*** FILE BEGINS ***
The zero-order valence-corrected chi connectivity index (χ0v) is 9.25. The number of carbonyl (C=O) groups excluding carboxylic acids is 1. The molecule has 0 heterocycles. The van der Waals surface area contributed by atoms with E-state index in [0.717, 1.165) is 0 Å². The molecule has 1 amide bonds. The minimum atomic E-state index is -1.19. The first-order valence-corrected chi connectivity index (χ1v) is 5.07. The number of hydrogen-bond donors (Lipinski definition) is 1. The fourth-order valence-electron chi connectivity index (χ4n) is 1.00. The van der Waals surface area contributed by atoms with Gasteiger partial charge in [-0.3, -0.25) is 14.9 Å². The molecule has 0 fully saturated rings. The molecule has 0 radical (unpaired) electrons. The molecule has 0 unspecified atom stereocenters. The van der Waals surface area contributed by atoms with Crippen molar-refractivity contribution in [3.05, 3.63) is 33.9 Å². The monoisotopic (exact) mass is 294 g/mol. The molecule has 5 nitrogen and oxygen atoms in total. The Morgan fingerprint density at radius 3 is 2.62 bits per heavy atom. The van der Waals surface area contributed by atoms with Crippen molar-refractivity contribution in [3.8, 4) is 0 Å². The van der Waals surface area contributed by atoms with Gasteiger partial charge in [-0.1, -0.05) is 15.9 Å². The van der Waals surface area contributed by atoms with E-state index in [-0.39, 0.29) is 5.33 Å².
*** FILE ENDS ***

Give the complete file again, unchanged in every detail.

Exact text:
The zero-order valence-corrected chi connectivity index (χ0v) is 9.25. The number of carbonyl (C=O) groups excluding carboxylic acids is 1. The molecule has 0 heterocycles. The van der Waals surface area contributed by atoms with E-state index in [0.717, 1.165) is 0 Å². The molecule has 1 amide bonds. The minimum atomic E-state index is -1.19. The first-order valence-corrected chi connectivity index (χ1v) is 5.07. The number of hydrogen-bond donors (Lipinski definition) is 1. The fourth-order valence-electron chi connectivity index (χ4n) is 1.00. The van der Waals surface area contributed by atoms with Gasteiger partial charge in [-0.3, -0.25) is 14.9 Å². The molecule has 0 fully saturated rings. The molecule has 0 radical (unpaired) electrons. The molecule has 0 unspecified atom stereocenters. The van der Waals surface area contributed by atoms with Crippen molar-refractivity contribution in [3.05, 3.63) is 33.9 Å². The monoisotopic (exact) mass is 294 g/mol. The molecule has 5 nitrogen and oxygen atoms in total. The Morgan fingerprint density at radius 3 is 2.62 bits per heavy atom. The van der Waals surface area contributed by atoms with Crippen molar-refractivity contribution in [3.8, 4) is 0 Å². The van der Waals surface area contributed by atoms with Gasteiger partial charge in [-0.1, -0.05) is 15.9 Å². The van der Waals surface area contributed by atoms with E-state index in [-0.39, 0.29) is 5.33 Å².